Their wealth has become a demonic force in politics. Nothing can stop them. Not the law, which has been written to accommodate them. Not scrutiny — they have no shame. Not a decent respect for the welfare of others — the people without means, their safety net shredded, left helpless before events beyond their control...I can predict from the Pew poll results that my citing Bill Moyers will be a divisive move. About half the readers here will agree with him, while a significant minority will vehemently disagree. Those in the former category may want to take a look back on posts which featured his views on health care reform,"wage repression" and "plutocracy," the U.S. failure to ban land mines, and oil as the motivation for the Iraq war.
Yes, the results are in and our elections have replaced horse racing as the sport of kings. Only these kings aren’t your everyday poobahs and potentates. These kings are multi-billionaire, corporate moguls who by the divine right, not of God, but the United States Supreme Court and its Citizens United decision, are now buying politicians like so much pricey horseflesh. All that money pouring into Super PACs, much of it from secret sources: merely an investment, should their horse pay off in November, in the best government money can buy...
When all is said and done, this race for the White House may cost more than two billion dollars. What’s getting trampled into dust are the voices of people who aren’t rich, not to mention what’s left of our democracy. As Democratic pollster Peter Hart told The New Yorker magazine’s Jane Mayer, “It’s become a situation where the contest is how much you can destroy the system, rather than how much you can make it work. It makes no difference if you have a ‘D’ or an ‘R’ after your name. There’s no sense that this is about democracy, and after the election you have to work together, and knit the country together.”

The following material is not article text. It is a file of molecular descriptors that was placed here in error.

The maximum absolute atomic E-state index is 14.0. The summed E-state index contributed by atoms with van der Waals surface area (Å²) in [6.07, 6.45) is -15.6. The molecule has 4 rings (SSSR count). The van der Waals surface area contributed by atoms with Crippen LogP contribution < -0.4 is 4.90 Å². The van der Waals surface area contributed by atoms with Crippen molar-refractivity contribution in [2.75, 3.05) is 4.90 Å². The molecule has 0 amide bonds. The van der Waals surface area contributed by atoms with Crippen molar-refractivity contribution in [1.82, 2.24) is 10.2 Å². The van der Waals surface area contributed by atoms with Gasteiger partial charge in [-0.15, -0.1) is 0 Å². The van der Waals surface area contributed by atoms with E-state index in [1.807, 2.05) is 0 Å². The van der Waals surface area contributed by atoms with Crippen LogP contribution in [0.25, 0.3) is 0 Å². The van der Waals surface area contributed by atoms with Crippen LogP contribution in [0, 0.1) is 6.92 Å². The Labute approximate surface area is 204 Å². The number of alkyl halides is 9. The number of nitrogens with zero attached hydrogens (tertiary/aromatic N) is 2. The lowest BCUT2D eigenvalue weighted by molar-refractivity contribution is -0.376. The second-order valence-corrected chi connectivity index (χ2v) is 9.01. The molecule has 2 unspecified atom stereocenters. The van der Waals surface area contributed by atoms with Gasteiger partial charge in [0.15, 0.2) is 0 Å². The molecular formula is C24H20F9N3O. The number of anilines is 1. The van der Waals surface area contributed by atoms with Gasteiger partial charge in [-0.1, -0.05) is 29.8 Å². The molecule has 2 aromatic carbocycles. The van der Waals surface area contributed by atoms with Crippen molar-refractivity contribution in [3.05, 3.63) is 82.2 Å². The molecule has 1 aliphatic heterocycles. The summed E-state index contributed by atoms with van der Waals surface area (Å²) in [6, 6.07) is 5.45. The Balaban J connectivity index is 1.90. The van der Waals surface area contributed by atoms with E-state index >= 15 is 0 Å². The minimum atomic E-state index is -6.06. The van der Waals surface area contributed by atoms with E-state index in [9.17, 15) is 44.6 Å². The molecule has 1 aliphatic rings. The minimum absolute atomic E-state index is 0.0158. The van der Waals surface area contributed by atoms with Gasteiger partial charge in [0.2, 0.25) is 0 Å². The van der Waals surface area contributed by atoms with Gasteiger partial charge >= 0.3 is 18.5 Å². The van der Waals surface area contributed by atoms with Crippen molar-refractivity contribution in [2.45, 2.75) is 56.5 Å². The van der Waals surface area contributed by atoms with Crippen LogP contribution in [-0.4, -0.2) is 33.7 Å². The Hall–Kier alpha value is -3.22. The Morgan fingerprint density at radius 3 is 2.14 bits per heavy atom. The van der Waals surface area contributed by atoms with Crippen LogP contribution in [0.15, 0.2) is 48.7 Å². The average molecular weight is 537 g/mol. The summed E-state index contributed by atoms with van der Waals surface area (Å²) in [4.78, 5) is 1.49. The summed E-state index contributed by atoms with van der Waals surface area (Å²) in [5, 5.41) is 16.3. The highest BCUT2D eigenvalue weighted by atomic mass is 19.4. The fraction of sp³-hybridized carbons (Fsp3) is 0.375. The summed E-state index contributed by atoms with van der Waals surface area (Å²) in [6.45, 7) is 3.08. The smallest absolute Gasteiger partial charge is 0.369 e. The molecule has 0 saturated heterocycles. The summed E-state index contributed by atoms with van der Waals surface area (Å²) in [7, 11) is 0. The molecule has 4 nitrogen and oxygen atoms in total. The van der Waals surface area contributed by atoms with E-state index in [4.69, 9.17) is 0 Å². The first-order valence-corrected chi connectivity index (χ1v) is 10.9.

These gargantuan Super PAC contributions are not an end in themselves. They are the means to gain control of government – and the nation state — for a reason. The French writer and economist Frederic Bastiat said it plainly: “When plunder becomes a way of life for a group of men living in society, they create for themselves, in the course of time, a legal system that authorizes it and a moral code that glorifies it.” That’s what the Super PACs are bidding on.
14 February 2012
The corrupting influence of great wealth
Excerpts from an article at Salon: